The Rwenzori mountains are taller than the Alps and the Rockies, less climbed than Mt. Everest, and they encompass at least three distinct ecological climates: a jungle at the base, murky bogs en route up, and icy glaciers at the peak. Who wouldn’t want to climb them?
That’s just what Nate Dappen and Neil Losin did. After winning a $25,000 grant from beer company Dos Equis, the duo began to plan their excursion to the isolated Ugandan region. They didn’t know much at the start, but the pair—who have PhDs in biology—became fascinated with the landscape and habitat.
“The more we learned about these mountains, the more obvious it became that we had to see this place.”
The allure only intensified once they found out that climate change was quickly receding the snowy glaciers. Tropical glaciers are rare enough as is, but the Rwenzoris are currently 80 per cent smaller than they were in 1906—and may disappear completely within 20 years.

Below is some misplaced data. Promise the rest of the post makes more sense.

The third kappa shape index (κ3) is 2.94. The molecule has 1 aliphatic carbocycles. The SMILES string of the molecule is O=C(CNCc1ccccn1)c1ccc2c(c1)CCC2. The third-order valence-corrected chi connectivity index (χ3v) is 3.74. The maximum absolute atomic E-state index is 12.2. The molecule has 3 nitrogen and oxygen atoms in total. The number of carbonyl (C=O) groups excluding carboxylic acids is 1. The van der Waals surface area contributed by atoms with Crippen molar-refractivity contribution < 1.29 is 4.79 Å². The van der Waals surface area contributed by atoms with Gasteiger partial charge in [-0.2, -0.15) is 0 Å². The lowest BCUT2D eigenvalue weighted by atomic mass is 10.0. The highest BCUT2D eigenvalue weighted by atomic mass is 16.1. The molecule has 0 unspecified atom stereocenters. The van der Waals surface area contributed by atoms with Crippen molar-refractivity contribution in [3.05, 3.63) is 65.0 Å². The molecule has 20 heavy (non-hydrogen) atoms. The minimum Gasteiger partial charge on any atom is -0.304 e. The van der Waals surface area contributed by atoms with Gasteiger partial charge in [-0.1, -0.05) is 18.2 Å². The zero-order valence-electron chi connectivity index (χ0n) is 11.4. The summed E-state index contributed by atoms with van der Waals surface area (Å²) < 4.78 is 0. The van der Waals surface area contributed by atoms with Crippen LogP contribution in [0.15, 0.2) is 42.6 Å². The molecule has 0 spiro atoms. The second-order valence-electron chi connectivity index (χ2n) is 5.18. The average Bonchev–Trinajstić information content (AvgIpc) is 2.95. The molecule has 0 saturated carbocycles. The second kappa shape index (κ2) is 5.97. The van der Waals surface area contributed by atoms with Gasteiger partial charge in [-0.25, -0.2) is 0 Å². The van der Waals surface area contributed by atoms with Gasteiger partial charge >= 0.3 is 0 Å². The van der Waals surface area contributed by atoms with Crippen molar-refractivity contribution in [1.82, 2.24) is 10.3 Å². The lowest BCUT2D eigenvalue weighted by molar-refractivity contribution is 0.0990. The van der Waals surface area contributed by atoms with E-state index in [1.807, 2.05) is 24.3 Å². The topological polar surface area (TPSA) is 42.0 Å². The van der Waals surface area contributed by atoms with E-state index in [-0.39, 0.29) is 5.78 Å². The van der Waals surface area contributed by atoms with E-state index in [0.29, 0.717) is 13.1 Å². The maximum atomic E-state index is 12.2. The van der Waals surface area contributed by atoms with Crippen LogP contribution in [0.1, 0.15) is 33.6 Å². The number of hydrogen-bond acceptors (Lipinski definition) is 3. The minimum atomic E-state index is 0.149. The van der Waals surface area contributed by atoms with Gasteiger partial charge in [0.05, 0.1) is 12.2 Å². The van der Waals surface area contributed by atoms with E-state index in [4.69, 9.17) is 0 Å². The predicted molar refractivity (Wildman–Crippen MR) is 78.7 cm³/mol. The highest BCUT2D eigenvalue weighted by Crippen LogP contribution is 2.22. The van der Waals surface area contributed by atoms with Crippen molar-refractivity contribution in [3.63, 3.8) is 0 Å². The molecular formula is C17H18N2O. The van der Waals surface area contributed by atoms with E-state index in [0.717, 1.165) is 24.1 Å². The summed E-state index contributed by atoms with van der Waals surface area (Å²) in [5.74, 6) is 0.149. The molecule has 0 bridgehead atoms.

“There became this sort of urgency to our plan—if we were gonna see this place, we had to go soon. And we had this opportunity to share this place with other people before the glaciers were gone.”
They decided their goal would be to recreate photos taken by Vittorio Sella, the photographer on a 1906 expedition—the first expedition to document the mountains—in order to show how much has changed in the last 100 years.
The trek was a challenging multi-day hike, for which they needed to hire a significant crew of local porters, guides and a cook. The crew was as invigorated by the mission as the foreign documentarians, wanting to recreate their own history:
The images they captured prove conclusively that there’s much less snow around today than there was in 1906. To the modern crew’s credit, their recreations are extremely accurate whenever possible:
“It was an incredible privilege for us to see these glaciers. But when the ice is gone, people will still visit the Rwenzori mountains, with or without glaciers. These mountains are unlike any place else. They are the mountains of the moon.”
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